By Harsh Thakor*  Protima Bedi was born to a baniya businessman and a Bengali mother as Protima Gupta in Delhi in 1949. Her father was a small-time trader, who was thrown out of his family for marrying a dark Bengali women. The theme of her early life was to rebel against traditional bondage. It was extraordinary how Protima underwent a metamorphosis from a conventional convent-educated girl into a freak. On October 12th was her 75th birthday; earlier this year, on August 18th it was her 25th death anniversary.

Mired in controversy, India's polio jab programme 'led to suffering, misery'

By Vratesh Srivastava*  Following the 1988 World Health Assembly declaration to eradicate polio by the year 2000, to which India was a signatory, India ran intensive pulse polio immunization campaigns since 1995. After 19 years, in 2014, polio was declared officially eradicated in India. India was formally acknowledged by WHO as being free of polio.

In defence of Sam Pitroda: Is calling someone look like African, black racist?

By Rajiv Shah  Sam Pitroda, known as the father of Indian telecom revolution, has been in the midst of a major controversy for a remark on how Indians across the regions look different. While one can understand Prime Minister Narendra Modi taking it up for his electoral gain, suggesting it showed the racist Congress mindset, what was unpalatable to me was Congress leaders – particularly Jairam Ramesh, known for his deep intellectual understand – distancing themselves from what Pitroda had said.

Palm oil industry 'deceptively using' geenwashing to market products

By Athena*  Corporate hypocrisy is a masterclass in manipulation that mostly remains undetected by consumers and citizens. Companies often boast about their environmental and social responsibilities. Yet their actions betray these promises, creating a chasm between their public image and the grim on-the-ground reality. This duplicity and severely erodes public trust and undermines the strong foundations of our society.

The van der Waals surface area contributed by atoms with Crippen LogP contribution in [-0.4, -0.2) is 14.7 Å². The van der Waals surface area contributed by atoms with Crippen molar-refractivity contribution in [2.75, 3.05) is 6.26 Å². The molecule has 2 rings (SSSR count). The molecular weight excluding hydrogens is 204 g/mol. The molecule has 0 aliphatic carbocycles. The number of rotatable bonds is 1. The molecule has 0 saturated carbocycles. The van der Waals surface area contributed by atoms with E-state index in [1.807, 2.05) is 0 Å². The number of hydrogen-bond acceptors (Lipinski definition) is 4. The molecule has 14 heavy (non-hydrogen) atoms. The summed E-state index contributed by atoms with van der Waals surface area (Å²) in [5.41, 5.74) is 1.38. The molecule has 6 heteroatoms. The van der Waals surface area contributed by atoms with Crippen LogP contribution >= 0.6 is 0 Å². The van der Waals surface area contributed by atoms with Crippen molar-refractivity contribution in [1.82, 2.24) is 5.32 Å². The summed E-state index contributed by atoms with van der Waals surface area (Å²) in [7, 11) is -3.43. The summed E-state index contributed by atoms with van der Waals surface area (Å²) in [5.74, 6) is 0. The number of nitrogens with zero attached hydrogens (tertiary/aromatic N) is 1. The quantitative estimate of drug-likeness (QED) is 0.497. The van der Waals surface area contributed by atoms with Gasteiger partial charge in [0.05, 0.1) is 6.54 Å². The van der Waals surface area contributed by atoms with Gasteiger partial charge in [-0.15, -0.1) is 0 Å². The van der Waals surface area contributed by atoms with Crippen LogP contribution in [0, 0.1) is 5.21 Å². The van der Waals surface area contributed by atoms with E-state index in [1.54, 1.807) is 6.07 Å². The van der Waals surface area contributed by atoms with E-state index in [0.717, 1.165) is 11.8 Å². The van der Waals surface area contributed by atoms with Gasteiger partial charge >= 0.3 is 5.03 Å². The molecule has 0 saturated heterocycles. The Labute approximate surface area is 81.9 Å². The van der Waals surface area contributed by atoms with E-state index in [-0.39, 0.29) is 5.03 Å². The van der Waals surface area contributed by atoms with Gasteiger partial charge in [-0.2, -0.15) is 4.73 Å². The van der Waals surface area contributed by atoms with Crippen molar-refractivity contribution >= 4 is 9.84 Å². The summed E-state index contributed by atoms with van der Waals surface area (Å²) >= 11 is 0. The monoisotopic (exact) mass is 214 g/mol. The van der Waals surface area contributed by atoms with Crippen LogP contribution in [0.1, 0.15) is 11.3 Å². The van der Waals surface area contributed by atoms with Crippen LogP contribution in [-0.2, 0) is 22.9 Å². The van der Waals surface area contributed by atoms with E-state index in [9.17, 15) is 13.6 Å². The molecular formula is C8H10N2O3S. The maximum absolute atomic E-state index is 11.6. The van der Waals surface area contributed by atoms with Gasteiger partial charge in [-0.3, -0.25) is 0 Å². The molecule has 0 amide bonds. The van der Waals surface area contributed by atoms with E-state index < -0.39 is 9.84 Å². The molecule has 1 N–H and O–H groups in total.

'Fake encounter': 12 Adivasis killed being dubbed Maoists, says FACAM

Counterview Desk   The civil rights network* Forum Against Corporatization and Militarization (FACAM), even as condemn what it has called "fake encounter" of 12 Adivasi villagers in Gangaloor, has taken strong exception to they being presented by the authorities as Maoists.

No compensation to family, reluctance to file FIR: Manual scavengers' death

By Arun Khote, Sanjeev Kumar*  Recently, there have been four instances of horrifying deaths of sewer/septic tank workers in Uttar Pradesh. On 2 May, 2024, Shobran Yadav, 56, and his son Sushil Yadav, 28, died from suffocation while cleaning a sewer line in Lucknow’s Wazirganj area. In another incident on 3 May 2024, two workers Nooni Mandal, 36 and Kokan Mandal aka Tapan Mandal, 40 were killed while cleaning the septic tank in a house in Noida, Sector 26. The two workers were residents of Malda district of West Bengal and lived in the slum area of Noida Sector 9.